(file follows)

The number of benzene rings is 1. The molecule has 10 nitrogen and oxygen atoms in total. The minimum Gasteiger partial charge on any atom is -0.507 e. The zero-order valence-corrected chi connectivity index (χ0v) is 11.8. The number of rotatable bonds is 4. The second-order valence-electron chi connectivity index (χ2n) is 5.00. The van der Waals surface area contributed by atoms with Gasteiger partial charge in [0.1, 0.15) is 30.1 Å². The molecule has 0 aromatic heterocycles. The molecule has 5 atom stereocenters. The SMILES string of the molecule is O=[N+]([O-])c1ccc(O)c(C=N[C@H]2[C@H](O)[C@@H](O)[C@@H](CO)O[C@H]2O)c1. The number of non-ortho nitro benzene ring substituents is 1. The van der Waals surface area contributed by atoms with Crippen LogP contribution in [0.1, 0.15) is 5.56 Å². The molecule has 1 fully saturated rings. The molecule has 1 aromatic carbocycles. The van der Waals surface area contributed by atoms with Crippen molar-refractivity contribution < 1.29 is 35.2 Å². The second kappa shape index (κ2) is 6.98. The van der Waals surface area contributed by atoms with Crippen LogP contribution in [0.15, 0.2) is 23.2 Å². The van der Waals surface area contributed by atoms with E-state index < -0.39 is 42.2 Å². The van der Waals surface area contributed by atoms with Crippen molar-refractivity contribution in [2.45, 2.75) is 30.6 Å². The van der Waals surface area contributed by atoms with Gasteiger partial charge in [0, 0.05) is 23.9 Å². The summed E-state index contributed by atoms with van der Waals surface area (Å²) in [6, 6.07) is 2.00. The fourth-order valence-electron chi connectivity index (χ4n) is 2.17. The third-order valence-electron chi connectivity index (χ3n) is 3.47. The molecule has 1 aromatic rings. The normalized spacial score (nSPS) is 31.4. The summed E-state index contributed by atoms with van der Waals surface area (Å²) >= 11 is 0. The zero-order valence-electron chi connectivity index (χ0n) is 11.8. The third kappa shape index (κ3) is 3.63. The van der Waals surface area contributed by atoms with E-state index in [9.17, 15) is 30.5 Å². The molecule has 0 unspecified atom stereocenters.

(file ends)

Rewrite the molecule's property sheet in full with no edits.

The number of benzene rings is 1. The molecule has 10 nitrogen and oxygen atoms in total. The minimum Gasteiger partial charge on any atom is -0.507 e. The zero-order valence-corrected chi connectivity index (χ0v) is 11.8. The number of rotatable bonds is 4. The second-order valence-electron chi connectivity index (χ2n) is 5.00. The van der Waals surface area contributed by atoms with Gasteiger partial charge in [0.1, 0.15) is 30.1 Å². The molecule has 0 aromatic heterocycles. The molecule has 5 atom stereocenters. The SMILES string of the molecule is O=[N+]([O-])c1ccc(O)c(C=N[C@H]2[C@H](O)[C@@H](O)[C@@H](CO)O[C@H]2O)c1. The number of non-ortho nitro benzene ring substituents is 1. The van der Waals surface area contributed by atoms with Crippen LogP contribution in [0.1, 0.15) is 5.56 Å². The molecule has 1 fully saturated rings. The molecule has 1 aromatic carbocycles. The van der Waals surface area contributed by atoms with Crippen molar-refractivity contribution < 1.29 is 35.2 Å². The second kappa shape index (κ2) is 6.98. The van der Waals surface area contributed by atoms with Crippen LogP contribution in [0.15, 0.2) is 23.2 Å². The van der Waals surface area contributed by atoms with E-state index < -0.39 is 42.2 Å². The van der Waals surface area contributed by atoms with Crippen molar-refractivity contribution in [2.45, 2.75) is 30.6 Å². The van der Waals surface area contributed by atoms with Gasteiger partial charge in [0, 0.05) is 23.9 Å². The summed E-state index contributed by atoms with van der Waals surface area (Å²) in [6, 6.07) is 2.00. The fourth-order valence-electron chi connectivity index (χ4n) is 2.17. The third-order valence-electron chi connectivity index (χ3n) is 3.47. The molecule has 1 aromatic rings. The normalized spacial score (nSPS) is 31.4. The summed E-state index contributed by atoms with van der Waals surface area (Å²) >= 11 is 0. The zero-order valence-electron chi connectivity index (χ0n) is 11.8. The third kappa shape index (κ3) is 3.63. The van der Waals surface area contributed by atoms with E-state index in [9.17, 15) is 30.5 Å². The molecule has 0 unspecified atom stereocenters.